Alhambra – Walls And Towers

The fortress of the Alhambra is a walled circuit about half a mile long and seven hundred feet wide. The walls rise to the height of about thirty feet and are five feet thick. At intervals there are towers, to the number of twelve or more, of which the entrance tower of the Gate of Justice and the “Siete Suelos,” or seven stories, out of which Boabdil passed to exile, have already been mentioned. Some of these are well worth a visit, both on account of their situation, their exquisite interiors, and their legendary history.

The Torre de la Vela, which is near the palace, and the last one on the southern point of the promontory, offers the best view from the Alhambra. It contains a bell, which rings to announce to the peasants how long they can use the waters of the river for the irrigation of their fields. This has been a custom from the days of the Moors. On this tower the standard of the Christian conquerors was first raised, and a cross carved in the wall marks the place of the symbol of victory. On the anniversary of this conquest, the second of January, a fete is held in the Alhambra, the fountains play in the Court of the Lions, and the fortress is full of peasants. There is a superstition connected with the festival that any maiden who ascends the Torre de la Vela, and strikes the bell, will be married within the year, and the harder she strikes, the better will be the husband. Mr. Finck, who was at the Alhambra on January second a year or two since, says that from the noise made on this day it has been inferred that marriage is not regarded as a failure by the unmarried women of Spain.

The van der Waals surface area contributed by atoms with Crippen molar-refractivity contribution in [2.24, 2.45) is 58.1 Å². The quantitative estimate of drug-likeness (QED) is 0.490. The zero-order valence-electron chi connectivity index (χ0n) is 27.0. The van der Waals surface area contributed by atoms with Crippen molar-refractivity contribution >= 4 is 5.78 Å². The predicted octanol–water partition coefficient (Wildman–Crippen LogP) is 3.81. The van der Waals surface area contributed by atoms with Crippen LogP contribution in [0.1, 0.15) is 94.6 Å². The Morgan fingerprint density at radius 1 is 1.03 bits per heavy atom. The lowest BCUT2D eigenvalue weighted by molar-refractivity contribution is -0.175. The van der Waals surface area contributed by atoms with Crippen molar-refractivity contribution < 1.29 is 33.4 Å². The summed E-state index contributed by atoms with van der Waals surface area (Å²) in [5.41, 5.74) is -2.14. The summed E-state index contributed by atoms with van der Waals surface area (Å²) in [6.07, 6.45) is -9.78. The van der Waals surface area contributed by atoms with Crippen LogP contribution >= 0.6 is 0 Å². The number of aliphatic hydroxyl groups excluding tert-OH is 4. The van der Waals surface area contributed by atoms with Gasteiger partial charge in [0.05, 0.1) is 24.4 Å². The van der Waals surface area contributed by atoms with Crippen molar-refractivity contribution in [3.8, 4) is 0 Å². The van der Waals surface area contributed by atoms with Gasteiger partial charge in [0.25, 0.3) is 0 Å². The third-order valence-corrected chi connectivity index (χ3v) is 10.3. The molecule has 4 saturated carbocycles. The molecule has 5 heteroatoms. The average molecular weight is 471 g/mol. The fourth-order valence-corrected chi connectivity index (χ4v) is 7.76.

Visitors who stay long at Granada come often to this outlook for the sunset views, which are extremely beautiful. We copy the description of the view from “Studies in Local Color,” by the artist to whom allusion has just been made. “Below lies the Alhambra, so unpromising in its exterior, so fairylike in its interior, and beyond, to the right, are the Spanish Alps, the Sierra Nevada, powdered with snow, and rising twelve thousand feet into the air. On the other side lies the city of Granada, grouped about its giant religious guardian, the cathedral, and along the hill to the right can be seen the habitations of the gypsies, dug into the mountain side. Beyond the city, almost as far as the eye can reach, extends the fertile green plain, studded with villages, gardens, orchards, and farms. . . . Nothing could be more fascinating than sitting here and reading the story of Granada, with a bird’s-eye view of the real battlegrounds before him in place of a map. But when the sun begins to sink the book must be shut, for then the aesthetic sense claims a monopoly of the attention. The snow of a sudden assumes a delicate rose tint, like the Swiss Alpyuhen, while the lower mountain chain on the opposite side, behind which the sun is slowly disappearing, looks like a coalblack silhouette, contrasting vividly with the green sunset sky. For a quarter of an hour this scene may be enjoyed, when all at once the rosy blush on the Sierras disappears, leaving the snow more deadly pale than it had seemed before.”